Hari Darshan - Tales of India - Monsoon Magic

Karmaroma (Hari Darshan) – Tales Of India – Monsoon Magic, Maharani Dream, Mystic Temple

To clarify: These incense sticks are produced by Hari Darshan Sevashram Pvt. Ltd. in India. “Karmaroma” appears to be an in-house brand name. Tales of India is the name of the line.

You usually pay between €2 and €3 for a pack, which I think is too much. Although there is an icon saying “Hand Rolled Incense Sticks” on the back, they are clearly machine-made (extruded) mass-produced goods like the “Noor” line is as well and, in my opinion, are only just above the quality level of sawdust sticks dipped in aroma oils. (Sometimes wood flour is used as a carrier material instead of the common charcoal base.) I see them offered on Amazon for over €5 – what madness!
I bought these three during a special sale at Spiru.de to satisfy my curiosity and as a last chance for Hari Darshan. They only cost me a little more than a single box at regular price, so not a big loss.

Silver sent me this link a while ago. It says: “Tales of India are 100% natural Indian Incense made from herbs, spices, gums, barks with essential oils and perfumes. Made of natural forest products and more than 90% natural oil.”
“Perfumes” or terms like “aroma oil” have nothing to do with natural ingredients. They are synthetic fragrances.
“…more than 90% natural oil.” The question is, what are the other 10%. Is it the “natural forest products”? Regardless of whether you use a volume or weight-based unit of measurement, the result would probably be a liquid to mushy mass that would have nothing in common with an incense stick. So, what’s likely meant is that 90% of the oils processed are natural oil – whatever that means, it could theoretically also be rapeseed oil, for example. So here we have 100% natural incense sticks with about 10% non-natural whatever. Fantastic.
It amazes me all the more that they don’t have a sooty flame when they are lit. No matter what Hari Darshan may use to dilute the mentioned oils, at least it appears to burn cleanly.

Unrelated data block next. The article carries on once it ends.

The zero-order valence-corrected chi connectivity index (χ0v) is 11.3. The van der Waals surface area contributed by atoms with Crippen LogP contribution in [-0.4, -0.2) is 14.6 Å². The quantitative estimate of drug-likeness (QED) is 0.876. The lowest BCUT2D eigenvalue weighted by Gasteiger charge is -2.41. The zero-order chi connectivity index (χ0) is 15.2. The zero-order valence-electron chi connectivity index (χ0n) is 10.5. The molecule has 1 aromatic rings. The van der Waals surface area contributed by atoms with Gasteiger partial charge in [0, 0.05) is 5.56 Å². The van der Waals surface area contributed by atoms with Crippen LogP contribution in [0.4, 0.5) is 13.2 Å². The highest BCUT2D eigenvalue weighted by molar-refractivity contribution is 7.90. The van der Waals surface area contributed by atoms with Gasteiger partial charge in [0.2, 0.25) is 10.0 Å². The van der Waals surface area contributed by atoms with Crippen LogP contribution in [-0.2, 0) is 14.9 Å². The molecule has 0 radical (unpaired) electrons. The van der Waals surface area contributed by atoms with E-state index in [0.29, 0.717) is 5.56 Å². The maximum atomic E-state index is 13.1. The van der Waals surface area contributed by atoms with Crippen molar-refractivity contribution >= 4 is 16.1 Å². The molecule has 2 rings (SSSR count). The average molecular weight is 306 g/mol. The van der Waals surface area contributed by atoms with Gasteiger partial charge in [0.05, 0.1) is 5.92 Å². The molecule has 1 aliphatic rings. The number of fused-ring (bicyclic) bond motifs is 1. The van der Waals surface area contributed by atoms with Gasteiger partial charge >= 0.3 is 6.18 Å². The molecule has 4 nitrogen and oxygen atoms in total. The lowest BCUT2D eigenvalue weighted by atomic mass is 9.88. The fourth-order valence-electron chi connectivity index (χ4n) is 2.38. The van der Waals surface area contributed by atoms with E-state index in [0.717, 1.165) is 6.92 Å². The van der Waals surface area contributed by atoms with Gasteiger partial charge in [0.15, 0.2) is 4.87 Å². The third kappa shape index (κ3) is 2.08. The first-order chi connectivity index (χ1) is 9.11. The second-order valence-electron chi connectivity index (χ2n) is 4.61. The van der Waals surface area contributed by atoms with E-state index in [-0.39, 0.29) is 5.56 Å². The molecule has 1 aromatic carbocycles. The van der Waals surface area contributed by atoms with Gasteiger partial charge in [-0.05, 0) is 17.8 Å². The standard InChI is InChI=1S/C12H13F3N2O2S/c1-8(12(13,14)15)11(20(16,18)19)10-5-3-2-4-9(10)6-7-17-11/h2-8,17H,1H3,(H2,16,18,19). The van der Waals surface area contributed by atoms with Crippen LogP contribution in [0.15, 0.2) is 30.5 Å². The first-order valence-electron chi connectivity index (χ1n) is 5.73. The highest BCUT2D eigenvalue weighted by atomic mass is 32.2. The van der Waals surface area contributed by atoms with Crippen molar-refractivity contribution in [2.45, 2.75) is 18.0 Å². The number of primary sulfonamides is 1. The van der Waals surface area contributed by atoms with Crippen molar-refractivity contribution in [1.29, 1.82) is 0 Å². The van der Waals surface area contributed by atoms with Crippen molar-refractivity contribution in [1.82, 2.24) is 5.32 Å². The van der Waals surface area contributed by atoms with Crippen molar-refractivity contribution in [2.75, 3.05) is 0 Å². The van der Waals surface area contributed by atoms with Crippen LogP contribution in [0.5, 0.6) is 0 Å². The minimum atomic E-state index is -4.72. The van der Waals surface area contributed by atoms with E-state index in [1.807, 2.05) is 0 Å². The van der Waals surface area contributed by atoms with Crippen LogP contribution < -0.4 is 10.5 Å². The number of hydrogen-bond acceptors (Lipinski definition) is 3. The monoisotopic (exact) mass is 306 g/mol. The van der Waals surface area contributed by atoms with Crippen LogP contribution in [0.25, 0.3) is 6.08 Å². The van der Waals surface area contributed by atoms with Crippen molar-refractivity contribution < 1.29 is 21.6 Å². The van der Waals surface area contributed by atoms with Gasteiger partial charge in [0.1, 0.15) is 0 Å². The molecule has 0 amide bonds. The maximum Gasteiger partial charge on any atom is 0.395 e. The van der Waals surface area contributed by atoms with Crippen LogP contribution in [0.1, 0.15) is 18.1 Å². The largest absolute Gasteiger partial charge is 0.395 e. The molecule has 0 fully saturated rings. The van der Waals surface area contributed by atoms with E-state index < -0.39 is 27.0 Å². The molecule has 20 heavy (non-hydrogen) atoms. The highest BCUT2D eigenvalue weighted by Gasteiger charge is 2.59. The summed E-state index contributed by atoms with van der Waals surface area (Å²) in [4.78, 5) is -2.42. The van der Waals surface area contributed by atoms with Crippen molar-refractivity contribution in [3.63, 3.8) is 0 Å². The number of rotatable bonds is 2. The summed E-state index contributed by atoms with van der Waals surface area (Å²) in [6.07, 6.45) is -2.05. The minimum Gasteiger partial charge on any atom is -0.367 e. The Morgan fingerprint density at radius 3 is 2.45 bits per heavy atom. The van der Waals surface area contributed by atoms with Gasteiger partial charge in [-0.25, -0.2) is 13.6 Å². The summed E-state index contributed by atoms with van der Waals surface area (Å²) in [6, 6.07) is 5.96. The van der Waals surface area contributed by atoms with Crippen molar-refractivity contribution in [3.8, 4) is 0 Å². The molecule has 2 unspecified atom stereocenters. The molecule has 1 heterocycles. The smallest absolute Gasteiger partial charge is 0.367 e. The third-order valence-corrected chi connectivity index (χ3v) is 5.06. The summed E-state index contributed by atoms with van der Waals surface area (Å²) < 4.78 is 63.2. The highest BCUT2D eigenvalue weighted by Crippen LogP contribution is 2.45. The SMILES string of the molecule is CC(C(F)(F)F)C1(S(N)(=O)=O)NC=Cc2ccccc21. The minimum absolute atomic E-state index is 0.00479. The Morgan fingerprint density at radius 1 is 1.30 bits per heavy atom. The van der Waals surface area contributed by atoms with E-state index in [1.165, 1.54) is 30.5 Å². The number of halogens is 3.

By the way: ₹599 is currently the equivalent of €7.49 for a large pack with 12 individual 15g packs, that’s around €0.62 per individual pack. These incense sticks are meant to be exclusively for export. This online store is the only one in India that Silver has found that sells Tales of India.
But enough meta information.

Hari Darshan - Tales of India - Monsoon Magic

Monsoon Magic are one more in my growing line of “too-much-oakmoss incense sticks”. They smell like cheap, overpowering men’s perfume. Quite dry and woody. Aftershave-like. Burnt outdoors, I smell a hint of some fresher and green notes, they even become a little softer and slightly balsamic.
They are less sweet than Goloka – Tree of Live, but those smell more natural and less perfumey. Wood Spice by Nandita is a little less perfumey but rounder.
Burning them indoors was unbearable for me, but still better than the Noor line. Outside, they slip over the .5 rating edge, but overall, they receive a rating of 1.3.

Maharani Dream smells like a very flowery-soft, sweet-floral perfume. Something that perhaps a very young, particularly feminine woman would wear. The moment I smelled it, I felt as if I had smelled this scent before as a perfume. A sample from Eves Rocher perhaps? I have the image of a teardrop or egg-shaped, soft pink bottle in my head.
In addition to the sweet, floral character, this composition also has a strange, niffy undertone. I want to call it “old sweat,” but maybe that’s just an association of perfume with body odour.
I smell that especially when burning it inside the house, or outside when I’m very close to the smoke.
Like Monsoon Magic, they are unbearable indoors. On the balcony, I like them better than Monsoon Magic, but only because the oak moss gets on my nerves so much. Rating: 1.6

Hari Darshan - Tales of India - Mystic Temple

Mystic Temple is the best of the three (and probably the best Hari Darshan has to offer), but it smells perfumey just like the others. If it were a perfume, you might find it among the unisex fragrances.
It’s a little darker and has a green tinge, but at the same time it also has a very sweet and floral side. Sometimes I think I smell vetiver. It’s all very undifferentiated; rarely I smell something vaguely resinous-spicy, then something woody-fruity-sweet that could be cedarwood (oil). In general, my head continues to swing back and forth between perfume and sugary sweets like Turkish Delight – which is available in flavours like rose.
Not annoying, but not actually good either. The only one in the line that I would voluntarily light indoors. Rating: 2.4

The fourth one in the line wasn’t (and won’t) be tried: Masala Chai.

In summary, all the incense sticks have a perfume-like character, and they don’t seem very natural to me.

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